Through trial and error, Lee and his team analyzed data that showed what a softer helmet exterior could do to reduce impact, which would translate into reducing injury rates.

“And how can we do it in a way that’s affordable and could be available for mass adoption?” Lee said during an interview with the city of Peachtree Corners.

“How can I make it affordable to that mom who’s already buying all that equipment for her child to play youth football? How can we create a one-size-fits-all?” he recalled.

He said they worked with a cut-and-sew facility and seamstress and made up the first prototypes before testing them in a laboratory.

Their son and his teammates at Wesleyan became the first to practice with the new equipment.

In 2012, The University of South Carolina and Clemson were the first college adopters, and the company experienced solid grassroots growth after that.

Joining the Peachtree Corners business community

By 2014, the Hansons moved their company to Peachtree Corners to benefit from the pro-business, family-friendly community and strong Georgia Tech connections.

The Guardian Cap is now used by over 300,000 youth high school and college athletes nationwide and mandated by the NFL for all 32 teams.

The cap dramatically reduces the force of impact upon collision, as experienced by football and lacrosse players. This topic has come to national attention due to CTE, or chronic traumatic encephalopathy, and its relation to concussions.

According to company literature, in 2017, Guardian won the first NFL HeadHealth TECH challenge to “develop new and improved helmet and protective equipment.”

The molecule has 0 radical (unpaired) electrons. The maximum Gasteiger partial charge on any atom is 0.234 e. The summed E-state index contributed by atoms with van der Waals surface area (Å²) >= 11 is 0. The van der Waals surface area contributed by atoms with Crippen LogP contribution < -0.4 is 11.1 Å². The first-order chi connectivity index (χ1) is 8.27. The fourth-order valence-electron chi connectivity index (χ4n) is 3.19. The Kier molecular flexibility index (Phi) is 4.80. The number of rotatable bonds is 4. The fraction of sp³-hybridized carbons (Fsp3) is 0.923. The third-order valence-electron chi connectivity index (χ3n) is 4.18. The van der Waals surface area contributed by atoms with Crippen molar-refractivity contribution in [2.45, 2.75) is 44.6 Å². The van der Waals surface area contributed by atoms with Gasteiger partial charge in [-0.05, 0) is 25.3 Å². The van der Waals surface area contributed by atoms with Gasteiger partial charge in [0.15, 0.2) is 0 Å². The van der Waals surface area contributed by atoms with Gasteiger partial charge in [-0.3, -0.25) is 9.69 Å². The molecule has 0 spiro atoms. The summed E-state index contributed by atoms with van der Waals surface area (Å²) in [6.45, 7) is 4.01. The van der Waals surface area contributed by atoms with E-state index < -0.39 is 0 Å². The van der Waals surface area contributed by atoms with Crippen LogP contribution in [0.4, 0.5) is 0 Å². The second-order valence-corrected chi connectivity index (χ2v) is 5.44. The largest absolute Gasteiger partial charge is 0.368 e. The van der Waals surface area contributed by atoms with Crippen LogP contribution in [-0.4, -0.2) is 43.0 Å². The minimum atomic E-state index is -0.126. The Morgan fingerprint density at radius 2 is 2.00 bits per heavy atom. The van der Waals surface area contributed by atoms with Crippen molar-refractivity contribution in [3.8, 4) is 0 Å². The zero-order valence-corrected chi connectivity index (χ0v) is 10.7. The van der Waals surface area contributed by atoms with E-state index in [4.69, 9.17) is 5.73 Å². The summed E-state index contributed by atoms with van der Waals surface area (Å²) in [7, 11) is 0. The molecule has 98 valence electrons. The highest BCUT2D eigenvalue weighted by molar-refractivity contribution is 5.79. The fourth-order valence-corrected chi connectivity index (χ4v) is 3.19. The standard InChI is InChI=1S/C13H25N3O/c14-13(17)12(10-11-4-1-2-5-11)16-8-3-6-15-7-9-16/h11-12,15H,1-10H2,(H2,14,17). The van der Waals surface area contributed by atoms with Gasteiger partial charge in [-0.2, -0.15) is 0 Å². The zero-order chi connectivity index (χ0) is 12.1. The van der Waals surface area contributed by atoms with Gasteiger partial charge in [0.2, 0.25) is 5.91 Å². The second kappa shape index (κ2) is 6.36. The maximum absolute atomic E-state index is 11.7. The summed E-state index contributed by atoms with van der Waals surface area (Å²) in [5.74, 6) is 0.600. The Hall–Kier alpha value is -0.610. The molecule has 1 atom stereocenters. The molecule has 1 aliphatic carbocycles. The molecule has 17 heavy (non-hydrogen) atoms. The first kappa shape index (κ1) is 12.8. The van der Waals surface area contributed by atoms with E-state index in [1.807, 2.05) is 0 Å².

While the football helmet itself has undergone many changes since the early days of the small leather hats that only covered the tops of the head and the ears (no face mask and nothing to absorb blows from tackles and other hits), Guardian Caps are an accessory that builds upon modern technology.

Some college and professional players wear helmets made so that the interior conforms to their heads. Guardian Caps adds a layer of protection on the outside, absorbing shock before the impact even reaches the helmet.

“Now, obviously, safety is a concern amongst athletes. So, Guardian Cap has come up with this soft-shell layer that goes on top of the hard shell of the helmet,” said Lee.

In 2018, testing done by NFL and NFLPA-appointed engineers revealed that Guardian Caps made a statistically significant improvement over hard-shell helmets alone, company literature said.

By August 2020, the NFL allowed its teams to wear Guardian Caps during practice. The Jacksonville Jaguars were the first to do so. In July 2022, Guardian Caps were featured at NFL training camps for all 32 teams.